“Mike Skinner is massively into garage and hip hop and he wanted to take those references and turn it into something else, producing it all on his laptop in his room in south London. He introduced me to some new artists working out of east London, a new generation if you like, of musicians that he was collaborating with – they were like, 15, 16 years old. At that time it wasn’t called anything, there was no label for it and that was the wonderful thing, but it became known as the grime scene.”

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Mike Skinner Ewen Spencer

Britain’s DIY music moment

“It was Britain’s moment to do hip hop in their own way. It was DIY. There was a community centre in Romford which I’d go down to on a Wednesday night and they had an open-mic session in this spare room. It was packed. There were kids outside, queuing and trying to get into this tiny little space. They’d come from all over East London to get there, and I spent about three years photographing the grime scene and I became almost a part of it. It ceased from me walking into a room and people going, ‘Who the hell is this guy with a camera?’ to being like, ‘Yeah, he’s alright.’”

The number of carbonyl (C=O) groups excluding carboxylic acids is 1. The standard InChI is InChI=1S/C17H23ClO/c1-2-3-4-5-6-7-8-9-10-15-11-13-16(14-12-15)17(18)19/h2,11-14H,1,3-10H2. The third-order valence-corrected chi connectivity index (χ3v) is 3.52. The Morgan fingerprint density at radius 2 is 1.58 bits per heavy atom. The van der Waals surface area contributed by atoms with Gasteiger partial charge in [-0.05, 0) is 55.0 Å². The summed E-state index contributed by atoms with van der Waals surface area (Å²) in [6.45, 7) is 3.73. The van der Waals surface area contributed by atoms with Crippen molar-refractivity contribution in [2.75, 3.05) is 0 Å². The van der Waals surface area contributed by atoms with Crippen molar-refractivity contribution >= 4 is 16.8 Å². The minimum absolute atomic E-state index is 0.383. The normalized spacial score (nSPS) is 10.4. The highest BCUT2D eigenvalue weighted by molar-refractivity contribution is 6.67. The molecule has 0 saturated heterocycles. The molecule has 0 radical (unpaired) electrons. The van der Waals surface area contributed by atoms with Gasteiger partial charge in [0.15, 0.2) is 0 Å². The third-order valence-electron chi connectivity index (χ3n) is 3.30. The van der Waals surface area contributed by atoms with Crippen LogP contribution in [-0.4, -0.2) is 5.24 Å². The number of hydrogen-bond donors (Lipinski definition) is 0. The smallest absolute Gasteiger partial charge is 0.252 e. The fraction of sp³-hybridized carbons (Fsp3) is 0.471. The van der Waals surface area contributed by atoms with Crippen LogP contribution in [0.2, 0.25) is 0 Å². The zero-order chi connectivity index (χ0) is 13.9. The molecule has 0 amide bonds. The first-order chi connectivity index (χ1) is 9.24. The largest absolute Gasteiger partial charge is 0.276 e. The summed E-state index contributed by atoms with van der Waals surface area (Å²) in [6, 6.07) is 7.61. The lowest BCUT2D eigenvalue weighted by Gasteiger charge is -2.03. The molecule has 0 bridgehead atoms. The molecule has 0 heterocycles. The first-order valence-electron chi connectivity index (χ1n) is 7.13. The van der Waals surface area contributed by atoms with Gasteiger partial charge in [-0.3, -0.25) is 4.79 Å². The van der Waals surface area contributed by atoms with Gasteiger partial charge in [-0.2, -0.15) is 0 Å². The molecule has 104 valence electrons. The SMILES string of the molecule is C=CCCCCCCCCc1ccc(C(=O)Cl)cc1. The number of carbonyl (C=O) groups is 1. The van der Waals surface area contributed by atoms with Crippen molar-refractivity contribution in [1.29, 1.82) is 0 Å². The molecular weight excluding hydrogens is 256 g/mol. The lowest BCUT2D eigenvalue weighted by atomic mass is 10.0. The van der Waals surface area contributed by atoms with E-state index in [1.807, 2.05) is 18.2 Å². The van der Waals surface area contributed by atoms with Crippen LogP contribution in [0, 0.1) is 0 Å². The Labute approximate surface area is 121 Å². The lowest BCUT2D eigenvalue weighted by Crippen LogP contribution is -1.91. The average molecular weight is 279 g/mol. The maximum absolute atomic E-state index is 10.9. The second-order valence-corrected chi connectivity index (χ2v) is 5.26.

Romping on the streets of Napoli

“I was seeing young guys and girls romping around Napoli on little Twist n’ Go scooters, looking really clean cut, wearing polo shirts and wearing ridiculous jeans. To photograph Italian youth was a pleasure because they’re just such posers. They were really coquettish and the girls were tough, moody and beautiful, you know? I had to be there. On the beaches and in the city, people have half a tank of petrol and they just go home when the petrol’s gone. They’ll be out till one, two in the morning just ragging around. It’s anarchy, it’s brilliant.”